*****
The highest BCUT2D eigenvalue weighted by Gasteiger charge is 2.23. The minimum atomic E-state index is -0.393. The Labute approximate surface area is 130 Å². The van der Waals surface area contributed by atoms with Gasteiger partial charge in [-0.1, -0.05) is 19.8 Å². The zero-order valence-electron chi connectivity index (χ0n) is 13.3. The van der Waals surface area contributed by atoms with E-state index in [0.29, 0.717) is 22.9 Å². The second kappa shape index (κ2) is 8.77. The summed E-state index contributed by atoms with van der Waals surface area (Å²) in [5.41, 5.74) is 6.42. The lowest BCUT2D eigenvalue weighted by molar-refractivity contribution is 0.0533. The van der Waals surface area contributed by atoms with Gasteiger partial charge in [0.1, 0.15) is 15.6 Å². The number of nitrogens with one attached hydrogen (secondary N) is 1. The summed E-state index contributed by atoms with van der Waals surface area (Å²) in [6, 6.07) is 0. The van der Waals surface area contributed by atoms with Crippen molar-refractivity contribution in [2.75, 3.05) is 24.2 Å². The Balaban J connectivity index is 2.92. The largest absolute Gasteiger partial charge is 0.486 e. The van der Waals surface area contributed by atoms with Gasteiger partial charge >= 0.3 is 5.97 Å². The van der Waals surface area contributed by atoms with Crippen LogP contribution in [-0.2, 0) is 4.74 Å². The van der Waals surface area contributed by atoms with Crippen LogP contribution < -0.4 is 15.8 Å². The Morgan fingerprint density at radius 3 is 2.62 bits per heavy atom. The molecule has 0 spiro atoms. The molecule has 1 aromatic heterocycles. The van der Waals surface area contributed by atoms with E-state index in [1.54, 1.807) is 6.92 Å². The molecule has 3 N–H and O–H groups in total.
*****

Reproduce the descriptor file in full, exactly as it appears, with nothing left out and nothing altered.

The highest BCUT2D eigenvalue weighted by Gasteiger charge is 2.23. The minimum atomic E-state index is -0.393. The Labute approximate surface area is 130 Å². The van der Waals surface area contributed by atoms with Gasteiger partial charge in [-0.1, -0.05) is 19.8 Å². The zero-order valence-electron chi connectivity index (χ0n) is 13.3. The van der Waals surface area contributed by atoms with E-state index in [0.29, 0.717) is 22.9 Å². The second kappa shape index (κ2) is 8.77. The summed E-state index contributed by atoms with van der Waals surface area (Å²) in [5.41, 5.74) is 6.42. The lowest BCUT2D eigenvalue weighted by molar-refractivity contribution is 0.0533. The van der Waals surface area contributed by atoms with Gasteiger partial charge in [0.1, 0.15) is 15.6 Å². The number of nitrogens with one attached hydrogen (secondary N) is 1. The summed E-state index contributed by atoms with van der Waals surface area (Å²) in [6, 6.07) is 0. The van der Waals surface area contributed by atoms with Crippen molar-refractivity contribution in [2.75, 3.05) is 24.2 Å². The Balaban J connectivity index is 2.92. The largest absolute Gasteiger partial charge is 0.486 e. The van der Waals surface area contributed by atoms with Gasteiger partial charge >= 0.3 is 5.97 Å². The van der Waals surface area contributed by atoms with Crippen LogP contribution in [-0.2, 0) is 4.74 Å². The van der Waals surface area contributed by atoms with Crippen LogP contribution < -0.4 is 15.8 Å². The Morgan fingerprint density at radius 3 is 2.62 bits per heavy atom. The molecule has 0 spiro atoms. The molecule has 1 aromatic heterocycles. The van der Waals surface area contributed by atoms with E-state index in [1.54, 1.807) is 6.92 Å². The molecule has 3 N–H and O–H groups in total.